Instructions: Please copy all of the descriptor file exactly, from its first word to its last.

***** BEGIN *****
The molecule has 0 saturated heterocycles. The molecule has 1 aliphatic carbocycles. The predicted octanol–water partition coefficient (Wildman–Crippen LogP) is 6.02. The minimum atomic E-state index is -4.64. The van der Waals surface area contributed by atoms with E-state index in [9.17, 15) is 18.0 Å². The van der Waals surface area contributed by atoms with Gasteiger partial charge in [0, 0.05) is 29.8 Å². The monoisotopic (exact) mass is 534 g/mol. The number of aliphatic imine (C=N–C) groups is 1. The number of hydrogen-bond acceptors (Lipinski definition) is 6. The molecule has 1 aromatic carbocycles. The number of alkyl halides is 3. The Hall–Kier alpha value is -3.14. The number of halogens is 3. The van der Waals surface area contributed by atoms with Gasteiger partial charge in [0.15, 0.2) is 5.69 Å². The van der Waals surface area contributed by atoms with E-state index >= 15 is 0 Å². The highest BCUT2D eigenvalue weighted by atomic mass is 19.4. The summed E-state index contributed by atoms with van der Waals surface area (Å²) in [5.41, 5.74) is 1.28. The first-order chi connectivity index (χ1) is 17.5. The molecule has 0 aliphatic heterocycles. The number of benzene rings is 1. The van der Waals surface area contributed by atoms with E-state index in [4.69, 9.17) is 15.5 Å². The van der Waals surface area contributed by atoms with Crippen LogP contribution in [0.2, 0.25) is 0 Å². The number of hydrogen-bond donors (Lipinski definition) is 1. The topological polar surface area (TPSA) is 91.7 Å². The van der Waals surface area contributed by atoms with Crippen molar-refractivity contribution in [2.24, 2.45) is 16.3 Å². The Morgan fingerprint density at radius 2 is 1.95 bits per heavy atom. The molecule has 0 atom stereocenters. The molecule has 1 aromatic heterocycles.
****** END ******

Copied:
The molecule has 0 saturated heterocycles. The molecule has 1 aliphatic carbocycles. The predicted octanol–water partition coefficient (Wildman–Crippen LogP) is 6.02. The minimum atomic E-state index is -4.64. The van der Waals surface area contributed by atoms with E-state index in [9.17, 15) is 18.0 Å². The van der Waals surface area contributed by atoms with Gasteiger partial charge in [0, 0.05) is 29.8 Å². The monoisotopic (exact) mass is 534 g/mol. The number of aliphatic imine (C=N–C) groups is 1. The number of hydrogen-bond acceptors (Lipinski definition) is 6. The molecule has 1 aromatic carbocycles. The number of alkyl halides is 3. The Hall–Kier alpha value is -3.14. The number of halogens is 3. The van der Waals surface area contributed by atoms with Gasteiger partial charge in [0.15, 0.2) is 5.69 Å². The van der Waals surface area contributed by atoms with E-state index >= 15 is 0 Å². The highest BCUT2D eigenvalue weighted by atomic mass is 19.4. The summed E-state index contributed by atoms with van der Waals surface area (Å²) in [5.41, 5.74) is 1.28. The first-order chi connectivity index (χ1) is 17.5. The molecule has 0 aliphatic heterocycles. The number of benzene rings is 1. The van der Waals surface area contributed by atoms with E-state index in [4.69, 9.17) is 15.5 Å². The van der Waals surface area contributed by atoms with Crippen LogP contribution in [0.2, 0.25) is 0 Å². The number of hydrogen-bond donors (Lipinski definition) is 1. The topological polar surface area (TPSA) is 91.7 Å². The van der Waals surface area contributed by atoms with Crippen molar-refractivity contribution in [2.24, 2.45) is 16.3 Å². The Morgan fingerprint density at radius 2 is 1.95 bits per heavy atom. The molecule has 0 atom stereocenters. The molecule has 1 aromatic heterocycles.